Selecting Seeds, Landscape Art and Natural Wellbeing
January may well usher in the middle of winter but all around the garden plants are busy growing their roots and shoots in anticipation of the new year ahead. Whilst it may be too chilly to press on with outdoor jobs, it’s a good opportunity to flick through seed catalogues and order some treats to sow when the right moment arrives in another month or so. Plants from seed are often healthier, hardier and cheaper, and in some cases you’ll be rewarded with flowers in just a couple of months. If you’re stuck for ideas, why not choose a cut flower collection of say antirrhinum, cosmos and zinnia that will brighten the garden and provide a steady supply for indoors too.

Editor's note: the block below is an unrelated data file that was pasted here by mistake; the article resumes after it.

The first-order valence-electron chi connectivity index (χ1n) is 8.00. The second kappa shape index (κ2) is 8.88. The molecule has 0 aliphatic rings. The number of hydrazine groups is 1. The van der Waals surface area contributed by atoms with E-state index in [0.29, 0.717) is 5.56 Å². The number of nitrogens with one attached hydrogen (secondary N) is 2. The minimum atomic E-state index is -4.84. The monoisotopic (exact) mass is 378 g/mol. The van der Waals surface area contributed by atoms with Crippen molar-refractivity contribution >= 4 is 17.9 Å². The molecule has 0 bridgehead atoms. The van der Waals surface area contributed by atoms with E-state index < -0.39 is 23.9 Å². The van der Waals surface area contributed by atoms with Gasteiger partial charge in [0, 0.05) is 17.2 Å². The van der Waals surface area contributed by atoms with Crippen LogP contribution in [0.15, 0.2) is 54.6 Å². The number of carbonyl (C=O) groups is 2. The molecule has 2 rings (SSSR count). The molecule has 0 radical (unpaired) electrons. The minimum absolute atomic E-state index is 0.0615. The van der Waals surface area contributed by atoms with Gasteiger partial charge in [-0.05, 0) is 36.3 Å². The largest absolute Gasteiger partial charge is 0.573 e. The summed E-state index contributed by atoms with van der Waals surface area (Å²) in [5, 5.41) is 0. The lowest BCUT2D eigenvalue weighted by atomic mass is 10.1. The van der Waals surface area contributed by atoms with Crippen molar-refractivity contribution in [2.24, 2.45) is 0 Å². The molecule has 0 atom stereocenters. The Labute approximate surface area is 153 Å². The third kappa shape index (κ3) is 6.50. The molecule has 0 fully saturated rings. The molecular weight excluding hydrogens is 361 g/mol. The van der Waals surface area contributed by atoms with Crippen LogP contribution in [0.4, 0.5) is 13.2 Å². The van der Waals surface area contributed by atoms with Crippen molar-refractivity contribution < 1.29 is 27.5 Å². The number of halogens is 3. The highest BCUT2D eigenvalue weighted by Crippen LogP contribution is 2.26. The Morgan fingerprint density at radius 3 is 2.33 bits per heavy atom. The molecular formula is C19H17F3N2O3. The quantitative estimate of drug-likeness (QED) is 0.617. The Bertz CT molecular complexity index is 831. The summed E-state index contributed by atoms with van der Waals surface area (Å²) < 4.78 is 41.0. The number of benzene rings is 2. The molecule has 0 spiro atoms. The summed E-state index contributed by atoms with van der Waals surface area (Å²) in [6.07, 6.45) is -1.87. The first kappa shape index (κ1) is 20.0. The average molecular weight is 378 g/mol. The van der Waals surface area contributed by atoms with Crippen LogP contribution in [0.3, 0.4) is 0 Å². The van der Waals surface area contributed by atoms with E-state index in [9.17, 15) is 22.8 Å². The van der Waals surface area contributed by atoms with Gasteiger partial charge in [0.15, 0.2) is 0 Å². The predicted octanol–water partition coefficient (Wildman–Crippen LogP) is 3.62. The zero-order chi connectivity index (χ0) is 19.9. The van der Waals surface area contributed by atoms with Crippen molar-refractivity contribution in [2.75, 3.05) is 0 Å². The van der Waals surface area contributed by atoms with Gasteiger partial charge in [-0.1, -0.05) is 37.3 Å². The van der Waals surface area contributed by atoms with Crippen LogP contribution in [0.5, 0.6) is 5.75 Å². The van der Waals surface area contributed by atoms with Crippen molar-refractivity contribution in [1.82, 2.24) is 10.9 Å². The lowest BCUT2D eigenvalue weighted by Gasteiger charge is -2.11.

In the event that you still want to get busy outside, but are on top of your tidying up, it’s a great time to indulge in concocting some landscape art from natural elements that are easy to hand. A couple of years ago, when the Beast from the East blew in, Paul and Art seized a quiet moment to take inspiration from the pioneering artist in the field Andy Goldsworthy. In no time at all they created a striking sculpture of mutually supporting branches that has stood up very well to the passage of time. Such pieces can be any size and made from seed heads, leaves, pebbles, twigs or even ice and snow if we get some, and can be as permanent or ephemeral as you like.
Whilst connecting with nature through art and craft or just walking outside, it’s often tempting and surprisingly helpful to reflect mindfully at this time of year upon the skeletons of bare deciduous tree branches. Remembering that what we can see spreading out against the sky is mirrored by the root network firmly anchoring the tree in the earth below, it’s beneficial to appreciate how well trees provide us with a good visual metaphor for our own inner lives and resilience in these particularly challenging times. Hopefully in 2021 we’ll be able to welcome many more of you back to the garden and enjoy our open days together once again.